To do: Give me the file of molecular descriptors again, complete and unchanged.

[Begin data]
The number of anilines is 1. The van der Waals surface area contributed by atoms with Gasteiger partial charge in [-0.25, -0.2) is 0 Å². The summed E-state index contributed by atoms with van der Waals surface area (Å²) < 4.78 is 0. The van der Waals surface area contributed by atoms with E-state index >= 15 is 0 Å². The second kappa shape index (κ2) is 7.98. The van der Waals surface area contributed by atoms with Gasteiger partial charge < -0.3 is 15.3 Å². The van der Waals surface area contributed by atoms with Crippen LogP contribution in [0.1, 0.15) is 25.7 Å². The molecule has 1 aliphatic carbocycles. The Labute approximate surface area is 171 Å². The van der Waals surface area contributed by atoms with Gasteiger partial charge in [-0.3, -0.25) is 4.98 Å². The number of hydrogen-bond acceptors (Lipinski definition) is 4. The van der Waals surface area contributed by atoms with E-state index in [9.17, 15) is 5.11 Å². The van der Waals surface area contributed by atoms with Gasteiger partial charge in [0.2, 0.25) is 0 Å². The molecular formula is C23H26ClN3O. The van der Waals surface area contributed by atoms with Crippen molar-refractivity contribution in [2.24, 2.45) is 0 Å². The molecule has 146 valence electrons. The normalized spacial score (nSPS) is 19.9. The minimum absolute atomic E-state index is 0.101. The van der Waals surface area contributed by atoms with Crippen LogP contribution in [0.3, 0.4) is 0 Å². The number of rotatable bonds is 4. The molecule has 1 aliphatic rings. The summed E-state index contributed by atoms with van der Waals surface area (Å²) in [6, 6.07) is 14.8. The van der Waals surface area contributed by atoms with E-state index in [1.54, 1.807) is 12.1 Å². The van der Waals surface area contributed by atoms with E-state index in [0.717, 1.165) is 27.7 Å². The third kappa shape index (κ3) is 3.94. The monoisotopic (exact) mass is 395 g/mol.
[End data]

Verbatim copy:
The number of anilines is 1. The van der Waals surface area contributed by atoms with Gasteiger partial charge in [-0.25, -0.2) is 0 Å². The summed E-state index contributed by atoms with van der Waals surface area (Å²) < 4.78 is 0. The van der Waals surface area contributed by atoms with E-state index >= 15 is 0 Å². The second kappa shape index (κ2) is 7.98. The van der Waals surface area contributed by atoms with Gasteiger partial charge < -0.3 is 15.3 Å². The van der Waals surface area contributed by atoms with Crippen LogP contribution in [0.1, 0.15) is 25.7 Å². The molecule has 1 aliphatic carbocycles. The Labute approximate surface area is 171 Å². The van der Waals surface area contributed by atoms with Gasteiger partial charge in [-0.3, -0.25) is 4.98 Å². The number of hydrogen-bond acceptors (Lipinski definition) is 4. The van der Waals surface area contributed by atoms with E-state index in [9.17, 15) is 5.11 Å². The van der Waals surface area contributed by atoms with Gasteiger partial charge in [0.2, 0.25) is 0 Å². The molecular formula is C23H26ClN3O. The van der Waals surface area contributed by atoms with Crippen molar-refractivity contribution in [2.24, 2.45) is 0 Å². The molecule has 146 valence electrons. The normalized spacial score (nSPS) is 19.9. The minimum absolute atomic E-state index is 0.101. The van der Waals surface area contributed by atoms with Crippen LogP contribution in [0.3, 0.4) is 0 Å². The number of rotatable bonds is 4. The molecule has 1 aliphatic rings. The summed E-state index contributed by atoms with van der Waals surface area (Å²) in [6, 6.07) is 14.8. The van der Waals surface area contributed by atoms with E-state index in [1.54, 1.807) is 12.1 Å². The van der Waals surface area contributed by atoms with E-state index in [0.717, 1.165) is 27.7 Å². The third kappa shape index (κ3) is 3.94. The monoisotopic (exact) mass is 395 g/mol.